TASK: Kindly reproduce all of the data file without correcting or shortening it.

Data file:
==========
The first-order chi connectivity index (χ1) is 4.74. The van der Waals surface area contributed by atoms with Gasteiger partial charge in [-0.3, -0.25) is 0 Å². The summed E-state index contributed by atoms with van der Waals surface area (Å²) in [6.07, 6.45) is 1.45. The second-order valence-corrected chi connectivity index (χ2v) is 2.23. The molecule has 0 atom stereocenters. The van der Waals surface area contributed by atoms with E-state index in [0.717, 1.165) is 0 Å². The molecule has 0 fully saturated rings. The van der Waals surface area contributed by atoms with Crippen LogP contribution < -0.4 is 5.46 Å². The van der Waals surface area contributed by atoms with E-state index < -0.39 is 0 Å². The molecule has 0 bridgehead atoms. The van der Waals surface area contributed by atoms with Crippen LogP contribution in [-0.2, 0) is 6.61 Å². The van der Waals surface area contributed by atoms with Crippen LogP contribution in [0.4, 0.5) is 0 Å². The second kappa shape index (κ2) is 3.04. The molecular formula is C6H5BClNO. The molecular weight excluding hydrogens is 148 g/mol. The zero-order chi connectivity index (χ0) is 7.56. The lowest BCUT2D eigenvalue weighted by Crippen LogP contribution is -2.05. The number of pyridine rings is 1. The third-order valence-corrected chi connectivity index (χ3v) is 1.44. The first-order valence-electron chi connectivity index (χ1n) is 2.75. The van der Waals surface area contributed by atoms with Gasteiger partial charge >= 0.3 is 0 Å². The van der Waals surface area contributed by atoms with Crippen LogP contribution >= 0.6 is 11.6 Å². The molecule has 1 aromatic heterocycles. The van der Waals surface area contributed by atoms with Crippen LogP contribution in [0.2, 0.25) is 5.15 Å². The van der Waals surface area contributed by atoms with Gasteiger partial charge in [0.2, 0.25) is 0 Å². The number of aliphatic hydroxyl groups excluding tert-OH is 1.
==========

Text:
The first-order chi connectivity index (χ1) is 4.74. The van der Waals surface area contributed by atoms with Gasteiger partial charge in [-0.3, -0.25) is 0 Å². The summed E-state index contributed by atoms with van der Waals surface area (Å²) in [6.07, 6.45) is 1.45. The second-order valence-corrected chi connectivity index (χ2v) is 2.23. The molecule has 0 atom stereocenters. The van der Waals surface area contributed by atoms with E-state index in [0.717, 1.165) is 0 Å². The molecule has 0 fully saturated rings. The van der Waals surface area contributed by atoms with Crippen LogP contribution < -0.4 is 5.46 Å². The van der Waals surface area contributed by atoms with E-state index < -0.39 is 0 Å². The molecule has 0 bridgehead atoms. The van der Waals surface area contributed by atoms with Crippen LogP contribution in [-0.2, 0) is 6.61 Å². The van der Waals surface area contributed by atoms with Crippen LogP contribution in [0.4, 0.5) is 0 Å². The second kappa shape index (κ2) is 3.04. The molecular formula is C6H5BClNO. The molecular weight excluding hydrogens is 148 g/mol. The zero-order chi connectivity index (χ0) is 7.56. The lowest BCUT2D eigenvalue weighted by Crippen LogP contribution is -2.05. The number of pyridine rings is 1. The third-order valence-corrected chi connectivity index (χ3v) is 1.44. The first-order valence-electron chi connectivity index (χ1n) is 2.75. The van der Waals surface area contributed by atoms with Gasteiger partial charge >= 0.3 is 0 Å². The van der Waals surface area contributed by atoms with Crippen LogP contribution >= 0.6 is 11.6 Å². The molecule has 1 aromatic heterocycles. The van der Waals surface area contributed by atoms with Crippen LogP contribution in [0.2, 0.25) is 5.15 Å². The van der Waals surface area contributed by atoms with Gasteiger partial charge in [0.2, 0.25) is 0 Å². The number of aliphatic hydroxyl groups excluding tert-OH is 1.